(1)   the account balance through a readily available phone line;

     (2)   90 days worth of electronic history that covers the past 90 days worth of account transactions; and

     (3)   if the account owner requests orally or in writing, the financial institution provides 90 days worth of account transactions.

     c.     A financial institution may not charge a fee for any service provided under subsection b. of this section, except that a financial institution may charge a fee of not more than $1 for each monthly written statement provided pursuant to paragraphs (2) or (3) of subsection b. of this section.

 

     3.    a.     In connection with a prepaid account, a financial institution shall not charge:

     (1)   an annual fee;

     (2)   an overdraft fee, including a fee for shortage or nonsufficient funds, or any other fee for a transaction processed for amounts exceeding the account balance;

     (3)   a usage fee for use at point of sale;

     (4)   a fee for a declined transaction;

     (5)   a fee for the use of an automated teller machine owned or operated by the issuer of the access device;

     (6)   a fee for a balance inquiry or access to transaction information through an automated teller machine owned or operated by the issuer of the access device;

     (7)   a fee for an inquiry to customer service, provided a fee may be charged after two inquiries during a monthly statement cycle;

     (8)   an account closing fee or a fee to obtain the remaining balance in the prepaid account, provided a fee may be charged for issuing a check for the account’s remaining balance;

     (9)   an activation, initiation, or enrollment fee; or

     (10)  a fee for any activity not described in subsection b. of this section or subsection c. of section 2 of P.L.    , c.     (C.        ) (pending before the Legislature as this bill).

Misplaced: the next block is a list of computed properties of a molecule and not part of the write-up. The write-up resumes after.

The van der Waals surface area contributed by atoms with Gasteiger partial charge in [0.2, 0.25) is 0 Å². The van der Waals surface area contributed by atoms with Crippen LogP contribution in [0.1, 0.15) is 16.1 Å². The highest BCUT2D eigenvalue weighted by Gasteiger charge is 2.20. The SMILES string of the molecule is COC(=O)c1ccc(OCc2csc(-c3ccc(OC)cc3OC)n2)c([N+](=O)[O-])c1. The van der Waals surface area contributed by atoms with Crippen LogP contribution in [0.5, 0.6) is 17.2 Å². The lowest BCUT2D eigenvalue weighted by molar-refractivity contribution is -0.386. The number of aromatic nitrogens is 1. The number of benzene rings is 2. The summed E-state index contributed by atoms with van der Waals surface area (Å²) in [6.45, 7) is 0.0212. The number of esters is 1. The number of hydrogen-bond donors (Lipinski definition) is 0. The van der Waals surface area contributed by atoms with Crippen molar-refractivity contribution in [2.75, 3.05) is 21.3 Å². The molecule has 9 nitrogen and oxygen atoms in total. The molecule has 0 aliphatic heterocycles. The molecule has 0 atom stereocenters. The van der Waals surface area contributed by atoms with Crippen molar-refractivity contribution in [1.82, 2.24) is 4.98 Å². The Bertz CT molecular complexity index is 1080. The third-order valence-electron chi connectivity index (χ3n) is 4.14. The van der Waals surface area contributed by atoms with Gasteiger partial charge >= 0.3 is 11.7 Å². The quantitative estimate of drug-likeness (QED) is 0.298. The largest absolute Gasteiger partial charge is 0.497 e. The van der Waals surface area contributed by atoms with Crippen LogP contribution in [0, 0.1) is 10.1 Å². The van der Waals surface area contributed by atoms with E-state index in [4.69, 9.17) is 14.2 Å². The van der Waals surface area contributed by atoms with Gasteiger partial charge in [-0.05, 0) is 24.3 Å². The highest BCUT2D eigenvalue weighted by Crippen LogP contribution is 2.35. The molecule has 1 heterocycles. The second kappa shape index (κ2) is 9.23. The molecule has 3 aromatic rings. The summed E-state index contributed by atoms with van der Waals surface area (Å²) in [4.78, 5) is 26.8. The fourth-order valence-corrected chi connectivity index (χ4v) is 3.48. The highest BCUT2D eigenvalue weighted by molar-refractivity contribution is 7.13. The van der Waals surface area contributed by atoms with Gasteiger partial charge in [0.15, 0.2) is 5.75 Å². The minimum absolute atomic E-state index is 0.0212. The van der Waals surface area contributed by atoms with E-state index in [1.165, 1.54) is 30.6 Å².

b.    A financial institution may charge:

     (1)   a fee for a replacement access device, not to exceed $5 for each replacement access device;

     (2)   a fee for expedited delivery of a replacement access device;

     (3)   a periodic fee, not more frequently than monthly;

     (4)   a reload fee, or any other similar fee for depositing funds to the prepaid account, if the financial institution provides an alternate method for depositing funds to the prepaid account without a fee;

     (5)   a fee for a transfer from the prepaid account to another account;

     (6)   a fee for bill payment by check;

     (7)   a fee for a withdrawal by the account owner from an automated teller machine that is:

     (a)   located outside the United States; and

     (b)   not owned or operated by the issuer of the access device, including a fee to cover the costs of any charge to the financial institution by the owner or operator of the automated teller machine relating to the use of the automated teller machine by the account owner;

     (8)   a fee for a purchase or a withdrawal of funds in a foreign currency;

     (9)   an inactivity or dormancy fee, provided that the fee is imposed only after one year of inactivity;

     (10) a fee to obtain the remaining balance in the prepaid account by check;

     (11) a fee for a returned deposit item or other similar fee in connection with depositing funds to a prepaid account;

     (12) a fee for adding an additional access device to a prepaid account; or

     (13) a fee for a withdrawal of funds from a prepaid account at a financial institution in a face-to-face transaction.

 

     4.    a.  A financial institution shall provide to a consumer the following initial disclosures, at the time the consumer contracts for a prepaid account or before the first electronic fund transfer is made involving the consumer’s prepaid account:

     (1)   together with any application, offer, or solicitation for a prepaid account, a table of any fees, in writing, that may be imposed by the financial institution associated with using the prepaid account, for electronic fund transfers, or for the right to make transfers, which shall:

     (a)   be conspicuously displayed to the consumer before purchase;

     (b)   be easily understood by the consumer; and

     (c)   include the amount and a description of each fee that may be charged by the financial institution;

     (2)   the telephone number and address of the person or office to be notified when the consumer believes that an unauthorized electronic fund transfer has been or may be made;

     (3)   on the access device, a toll-free telephone number and website at which the consumer may access a clear and easily understandable disclosure of the fees that may be charged in connection with the prepaid account;

     (4)   a summary of the consumer’s liability, under section 5 of this act or under any other State or federal law or agreement, for unauthorized electronic fund transactions;

     (5)   the financial institution’s business days;

     (6)   the type of electronic fund transfers that the consumer may make and any limitations on the frequency and dollar amount of transfers, except that details of the limitations need not be disclosed if confidentiality is essential for security purposes;

     (7)   a summary of the consumer’s right to receipts and periodic statements, as provided in section 2 of this act;